I heavily recommend staying on top of breathing exercises because when that inhaler's not around....Slower breathing when cycling can help . It'll keep you from having an "exploding start" when you just get on the saddle - which leads to early and terrible exhaustion. As the ride goes on, you'll comfortably increase tempo when you get your breathing and cadence rythm gets going. Obviously, you're not going to see improvement overnight. As you get better with it, performance will improve.

I forgot which magazine it was (Bicycling Plus maybe?), but there's an article about a study on the efficiency of low-cadence. Basic conclusion of the study was that it would be very efficient when at a cruising pace (in respect to avid riding). I found it interesting because before I read that article, I was already under that exact impression. Hit up a bookstore and head to the magazine section.
 

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I have really bad asthma and only use the albuterol inhaler. I've tried some of the maintance inhalers that prevent the symptoms from flairing up, but never had much luck with those.

I control mine by cutting out all dairy foods, vinegar and wines.

I get breathing exercise from playing the saxophone, the more I practice everyday and play the stronger my lungs. I once blew a 200% normal lung function test at my asthma doctors check up, I was practicing the sax for about 6 hours a day during that period.

Keep the fat off your core, get a swissball and some medicine balls and really work on core stength to improve the diaphram function.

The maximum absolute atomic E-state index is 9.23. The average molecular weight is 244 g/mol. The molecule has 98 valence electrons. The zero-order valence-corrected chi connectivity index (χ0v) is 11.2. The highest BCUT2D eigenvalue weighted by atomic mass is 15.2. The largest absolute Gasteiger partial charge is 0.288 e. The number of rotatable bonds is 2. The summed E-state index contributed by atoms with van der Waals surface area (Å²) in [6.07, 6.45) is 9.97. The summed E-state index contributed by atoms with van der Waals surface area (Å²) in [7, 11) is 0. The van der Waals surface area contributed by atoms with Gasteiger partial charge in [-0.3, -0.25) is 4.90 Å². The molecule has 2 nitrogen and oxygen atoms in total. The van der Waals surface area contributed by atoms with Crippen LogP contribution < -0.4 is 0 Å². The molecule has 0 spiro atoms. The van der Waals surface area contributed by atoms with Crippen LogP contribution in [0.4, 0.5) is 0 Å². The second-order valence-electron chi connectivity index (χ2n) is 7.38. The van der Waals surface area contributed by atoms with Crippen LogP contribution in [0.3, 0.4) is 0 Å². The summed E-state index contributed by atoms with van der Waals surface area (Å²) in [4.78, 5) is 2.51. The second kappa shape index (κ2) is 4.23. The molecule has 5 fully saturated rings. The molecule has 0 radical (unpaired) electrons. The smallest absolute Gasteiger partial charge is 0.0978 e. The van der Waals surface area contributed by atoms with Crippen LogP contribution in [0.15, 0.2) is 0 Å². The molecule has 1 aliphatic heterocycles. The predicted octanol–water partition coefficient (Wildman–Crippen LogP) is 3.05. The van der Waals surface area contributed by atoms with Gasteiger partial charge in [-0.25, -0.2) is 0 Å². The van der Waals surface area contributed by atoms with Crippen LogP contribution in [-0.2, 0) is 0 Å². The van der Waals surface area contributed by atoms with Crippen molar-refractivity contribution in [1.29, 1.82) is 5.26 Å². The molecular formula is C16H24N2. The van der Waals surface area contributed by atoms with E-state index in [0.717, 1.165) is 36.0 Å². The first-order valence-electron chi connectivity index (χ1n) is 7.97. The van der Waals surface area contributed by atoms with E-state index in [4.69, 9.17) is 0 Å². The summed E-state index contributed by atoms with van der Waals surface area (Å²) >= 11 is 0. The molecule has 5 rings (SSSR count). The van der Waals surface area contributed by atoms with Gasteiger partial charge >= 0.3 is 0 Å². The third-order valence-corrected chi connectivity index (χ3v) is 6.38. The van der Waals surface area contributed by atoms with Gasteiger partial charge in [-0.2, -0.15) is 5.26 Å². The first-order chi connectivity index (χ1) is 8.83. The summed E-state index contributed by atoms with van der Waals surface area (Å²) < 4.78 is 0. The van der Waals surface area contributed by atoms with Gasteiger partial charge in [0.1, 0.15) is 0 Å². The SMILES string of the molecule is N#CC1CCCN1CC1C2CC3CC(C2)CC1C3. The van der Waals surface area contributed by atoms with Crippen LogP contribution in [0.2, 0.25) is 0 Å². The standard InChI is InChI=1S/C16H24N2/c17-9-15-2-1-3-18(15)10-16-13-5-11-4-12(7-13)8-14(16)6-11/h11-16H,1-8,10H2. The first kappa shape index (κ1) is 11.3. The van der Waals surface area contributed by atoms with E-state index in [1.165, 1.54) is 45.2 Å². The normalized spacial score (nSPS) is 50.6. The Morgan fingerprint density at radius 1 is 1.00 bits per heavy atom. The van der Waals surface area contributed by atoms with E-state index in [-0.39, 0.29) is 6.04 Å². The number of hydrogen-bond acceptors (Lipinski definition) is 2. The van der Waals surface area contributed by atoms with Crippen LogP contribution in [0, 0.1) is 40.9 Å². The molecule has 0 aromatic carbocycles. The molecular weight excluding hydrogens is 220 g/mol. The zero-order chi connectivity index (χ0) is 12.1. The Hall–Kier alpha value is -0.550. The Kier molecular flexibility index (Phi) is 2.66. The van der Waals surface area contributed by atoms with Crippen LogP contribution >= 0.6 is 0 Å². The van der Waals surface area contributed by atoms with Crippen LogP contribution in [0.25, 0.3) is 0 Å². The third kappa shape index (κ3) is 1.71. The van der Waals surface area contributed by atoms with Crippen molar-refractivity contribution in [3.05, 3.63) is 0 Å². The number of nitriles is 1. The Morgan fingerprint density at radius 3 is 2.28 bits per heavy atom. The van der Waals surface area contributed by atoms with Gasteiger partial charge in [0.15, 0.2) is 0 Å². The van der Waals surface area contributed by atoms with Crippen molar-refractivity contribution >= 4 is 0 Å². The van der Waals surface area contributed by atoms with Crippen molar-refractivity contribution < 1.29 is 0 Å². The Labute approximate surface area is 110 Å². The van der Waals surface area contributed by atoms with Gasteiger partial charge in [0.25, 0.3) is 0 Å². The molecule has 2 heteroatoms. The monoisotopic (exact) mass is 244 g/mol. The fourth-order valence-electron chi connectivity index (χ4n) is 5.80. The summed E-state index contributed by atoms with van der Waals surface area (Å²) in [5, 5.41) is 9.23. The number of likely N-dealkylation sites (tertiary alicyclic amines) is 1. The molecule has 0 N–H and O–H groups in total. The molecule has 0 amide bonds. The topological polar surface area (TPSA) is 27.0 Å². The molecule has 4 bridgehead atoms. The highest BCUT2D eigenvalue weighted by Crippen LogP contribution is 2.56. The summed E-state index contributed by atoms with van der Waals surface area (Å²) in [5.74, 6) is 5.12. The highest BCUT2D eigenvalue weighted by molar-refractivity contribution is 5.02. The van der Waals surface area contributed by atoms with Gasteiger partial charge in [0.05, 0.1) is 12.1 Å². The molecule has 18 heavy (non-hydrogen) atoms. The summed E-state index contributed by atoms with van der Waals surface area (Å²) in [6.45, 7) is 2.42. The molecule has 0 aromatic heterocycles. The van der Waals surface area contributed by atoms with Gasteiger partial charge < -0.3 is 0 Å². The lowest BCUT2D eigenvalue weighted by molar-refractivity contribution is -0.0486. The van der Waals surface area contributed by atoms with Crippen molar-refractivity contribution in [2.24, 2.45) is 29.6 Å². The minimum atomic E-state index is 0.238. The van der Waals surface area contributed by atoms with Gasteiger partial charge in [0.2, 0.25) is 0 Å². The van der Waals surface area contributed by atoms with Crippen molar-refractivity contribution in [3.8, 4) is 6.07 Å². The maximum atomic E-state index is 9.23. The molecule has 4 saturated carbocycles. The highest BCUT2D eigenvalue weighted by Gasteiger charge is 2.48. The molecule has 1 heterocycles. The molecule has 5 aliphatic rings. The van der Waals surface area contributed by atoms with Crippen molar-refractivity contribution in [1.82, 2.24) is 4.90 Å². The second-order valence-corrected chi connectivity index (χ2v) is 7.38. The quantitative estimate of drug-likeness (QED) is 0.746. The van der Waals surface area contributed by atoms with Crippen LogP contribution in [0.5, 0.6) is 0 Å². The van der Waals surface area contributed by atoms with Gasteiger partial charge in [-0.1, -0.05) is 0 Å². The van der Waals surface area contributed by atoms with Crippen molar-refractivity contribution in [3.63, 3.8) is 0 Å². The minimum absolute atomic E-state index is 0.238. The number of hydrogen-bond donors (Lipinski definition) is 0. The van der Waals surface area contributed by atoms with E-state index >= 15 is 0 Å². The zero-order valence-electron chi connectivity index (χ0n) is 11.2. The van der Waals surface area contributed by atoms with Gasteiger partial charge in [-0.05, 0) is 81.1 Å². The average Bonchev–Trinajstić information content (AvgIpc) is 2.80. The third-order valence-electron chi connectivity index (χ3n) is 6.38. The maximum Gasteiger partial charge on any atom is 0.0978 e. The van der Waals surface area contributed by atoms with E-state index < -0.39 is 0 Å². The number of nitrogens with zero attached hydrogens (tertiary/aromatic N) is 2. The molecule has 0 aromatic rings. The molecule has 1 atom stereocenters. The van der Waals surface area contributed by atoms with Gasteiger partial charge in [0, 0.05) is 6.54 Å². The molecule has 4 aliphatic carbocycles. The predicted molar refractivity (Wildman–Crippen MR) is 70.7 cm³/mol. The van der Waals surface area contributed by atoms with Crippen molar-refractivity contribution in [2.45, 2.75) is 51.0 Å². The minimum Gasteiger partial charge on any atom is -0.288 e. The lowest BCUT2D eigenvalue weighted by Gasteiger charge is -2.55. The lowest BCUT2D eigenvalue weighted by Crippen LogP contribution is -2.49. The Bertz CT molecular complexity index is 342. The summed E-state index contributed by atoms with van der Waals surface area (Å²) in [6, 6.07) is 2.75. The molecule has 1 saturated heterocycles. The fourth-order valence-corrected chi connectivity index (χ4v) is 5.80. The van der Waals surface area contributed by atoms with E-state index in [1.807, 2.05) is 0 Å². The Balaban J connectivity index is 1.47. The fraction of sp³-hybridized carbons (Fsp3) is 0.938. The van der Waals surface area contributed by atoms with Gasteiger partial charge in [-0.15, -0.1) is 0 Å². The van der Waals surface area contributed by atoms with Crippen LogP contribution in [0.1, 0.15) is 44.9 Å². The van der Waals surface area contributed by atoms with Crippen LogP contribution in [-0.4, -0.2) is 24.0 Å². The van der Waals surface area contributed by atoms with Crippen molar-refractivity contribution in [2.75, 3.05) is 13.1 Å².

Get rid of any pets you might have and limit your exposure to them if you can't completely eliminate the need to be around them. Get an airpurifier will help with this as well.

If I didn't do these things I'd be reaching for the inhaler several times a day.

All drugs have side effects. I prefer to keep as many of them out of my system as possible.
 

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vexatious enigma
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Breath and core work will help a lot. If you can control your asthma then you can just bike normally and your lungs will grow stronger by the day. My lung capacity went up in leaps and bounds since I got back on my bike. I think I was up 120% from before.
 

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Flovent + Singular

I JUST went to my allergist yesterday to gear up for this season, so it's fresh in my mind.

I am not a doctor--this is my lay, but informed, experience. I have had allergy induced asthma for about 15 years, worst from March (trees) to July (grasses) each year.

What works for me is 110mcg Flovent 2 puff morning 2 puffs evening + 10mg Singular/day. The flovent takes about a month to start working (so be patient), but once it starts working, it's great. It's my understanding taht the Singular acts as a "booster" in conjunction with the flovent to prevent asthma. I use a rescue inhaler on an as needed basis.

In the past, I ignorantly made the error of just relying on the rescue inhaler. My doctor later informed me that that was stupid of me b/c it can lead to scarring on the lungs.

So, maybe give flovent and singular a try.

Oh yeah, and for your gratuitous edification, here's my arm after they stuck me to test my what I'm allergic to.:cryin: